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Population Health

Making Hospital Stays More Efficient and Personalized for Your Patients

Rachel Rubin, MD

An FAQ with Temple Hospitalists Rachel Rubin, MD and Claire Raab, MD

“Efficient, effective, compassionate medicine”— those three things don’t have to be contradictory. Two physicians who are driving this effort at Temple University Hospital are Rachel Rubin, MD, Section Chief of Hospital Medicine, and Claire Raab, MD, Associate Chief Medical Officer. Working together, they have created systems to more effectively move inpatients through the hospital and transition them to their next level of care. They have also informed partnerships with community healthcare providers to ensure timely communication and appropriate postdischarge arrangements. Here, they answer some frequently asked questions about Temple’s hospitalist program:

Claire Raab, MD

What is the goal of Temple’s hospitalist program?

ANSWER: Hospital medicine sometimes has a reputation for wanting to discharge patients very quickly. Our goal is to provide the kind of care you’d want for your patients–highly compassionate, effective, and efficient. We manage acute problems in the hospital and help our patients get to the next site of care, whether that’s home, a subacute facility, or some other arrangement.

What do you mean when you talk about efficient care?

ANSWER: We are very high-touch and goal-directed for our inpatients. So, if a patient comes in with either an acute episode or illness—pneumonia, for example—we may check in on that patient three to four times a day to see whether he or she is improving. We can’t necessarily make a disease process go faster, but we can actively manage patients 24/7 because we’re always present in the hospital.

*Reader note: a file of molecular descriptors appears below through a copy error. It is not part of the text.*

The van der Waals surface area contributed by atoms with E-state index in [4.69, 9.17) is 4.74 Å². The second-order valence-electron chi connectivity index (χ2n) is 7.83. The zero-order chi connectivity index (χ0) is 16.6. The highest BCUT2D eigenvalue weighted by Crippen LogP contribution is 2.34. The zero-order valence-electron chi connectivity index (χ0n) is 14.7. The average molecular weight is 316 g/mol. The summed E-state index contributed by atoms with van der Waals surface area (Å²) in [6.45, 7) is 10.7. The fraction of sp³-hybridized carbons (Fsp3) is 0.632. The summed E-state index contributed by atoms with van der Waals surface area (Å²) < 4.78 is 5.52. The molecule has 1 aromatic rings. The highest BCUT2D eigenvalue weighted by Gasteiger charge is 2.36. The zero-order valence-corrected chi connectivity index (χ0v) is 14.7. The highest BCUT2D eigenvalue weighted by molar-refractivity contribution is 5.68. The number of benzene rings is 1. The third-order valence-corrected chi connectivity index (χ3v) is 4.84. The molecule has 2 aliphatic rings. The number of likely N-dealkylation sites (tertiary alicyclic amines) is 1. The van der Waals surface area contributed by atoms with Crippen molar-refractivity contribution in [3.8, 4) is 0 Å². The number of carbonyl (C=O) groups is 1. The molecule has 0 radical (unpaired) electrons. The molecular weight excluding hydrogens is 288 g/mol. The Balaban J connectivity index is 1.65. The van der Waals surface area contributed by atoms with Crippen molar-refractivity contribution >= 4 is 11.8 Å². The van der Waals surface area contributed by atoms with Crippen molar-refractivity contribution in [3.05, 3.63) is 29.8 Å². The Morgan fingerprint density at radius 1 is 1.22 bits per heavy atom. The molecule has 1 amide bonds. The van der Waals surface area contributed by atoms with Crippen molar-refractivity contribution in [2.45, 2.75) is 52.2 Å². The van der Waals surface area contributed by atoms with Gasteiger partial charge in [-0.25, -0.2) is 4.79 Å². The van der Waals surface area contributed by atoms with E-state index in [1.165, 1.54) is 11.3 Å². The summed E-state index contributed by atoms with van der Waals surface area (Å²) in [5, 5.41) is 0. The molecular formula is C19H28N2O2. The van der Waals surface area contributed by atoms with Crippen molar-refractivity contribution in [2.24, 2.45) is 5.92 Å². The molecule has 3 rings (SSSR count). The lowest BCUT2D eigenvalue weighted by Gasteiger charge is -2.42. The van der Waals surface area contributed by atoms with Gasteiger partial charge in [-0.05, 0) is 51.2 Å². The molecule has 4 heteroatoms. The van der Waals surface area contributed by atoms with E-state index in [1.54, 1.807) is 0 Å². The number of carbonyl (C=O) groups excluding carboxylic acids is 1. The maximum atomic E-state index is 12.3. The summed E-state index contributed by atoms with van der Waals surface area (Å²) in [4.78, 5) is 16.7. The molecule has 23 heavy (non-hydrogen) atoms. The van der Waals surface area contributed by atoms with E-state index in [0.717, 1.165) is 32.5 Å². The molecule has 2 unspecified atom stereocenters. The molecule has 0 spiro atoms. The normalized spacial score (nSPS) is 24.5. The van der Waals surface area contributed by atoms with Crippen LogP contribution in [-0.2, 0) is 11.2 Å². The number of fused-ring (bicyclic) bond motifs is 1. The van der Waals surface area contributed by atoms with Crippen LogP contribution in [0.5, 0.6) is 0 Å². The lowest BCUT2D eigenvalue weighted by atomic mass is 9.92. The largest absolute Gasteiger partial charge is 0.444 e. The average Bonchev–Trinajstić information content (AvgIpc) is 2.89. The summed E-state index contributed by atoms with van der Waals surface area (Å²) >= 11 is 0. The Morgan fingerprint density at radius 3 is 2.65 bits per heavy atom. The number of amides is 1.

How are patients’ social factors taken into consideration?

ANSWER: Social factors are considered early and often during patients’ hospital stays. We need to provide care they are comfortable with, that’s in their language, and that takes into consideration who their caregivers are and how they’re interacting with them. How are patients supported socially? Who helps them with their healthcare decisions? And who are their physicians? We then make sure we’re connecting with those people.

How do you address potential substance use disorder?

ANSWER: More than 50% of our physicians can prescribe Suboxone and are trained in various medication-assisted treatments. Our goal is to help patients medically and, for those who are ready, work toward harm reduction and recovery. That may be medication-assisted treatment through a patient’s PCP or a warm handoff to our program or another one.

How can community providers partner with Temple hospitalists to improve the care of their patients?

ANSWER: Community healthcare providers offer great insight into their patients’ medical and social situations. We strive for direct communication with providers whenever possible. When your patients present to Temple, we will contact you to help clarify information about them. If we are unable to reach you, then please use your Epic EMR read-only access to the patient’s chart to obtain a real-time view of your patient.

Stay Connected

Contact us using the Temple page operation at 215-707-4545. Leave your preferred phone number and the best time to reach you. One of our hospitalists will return your call at this time.

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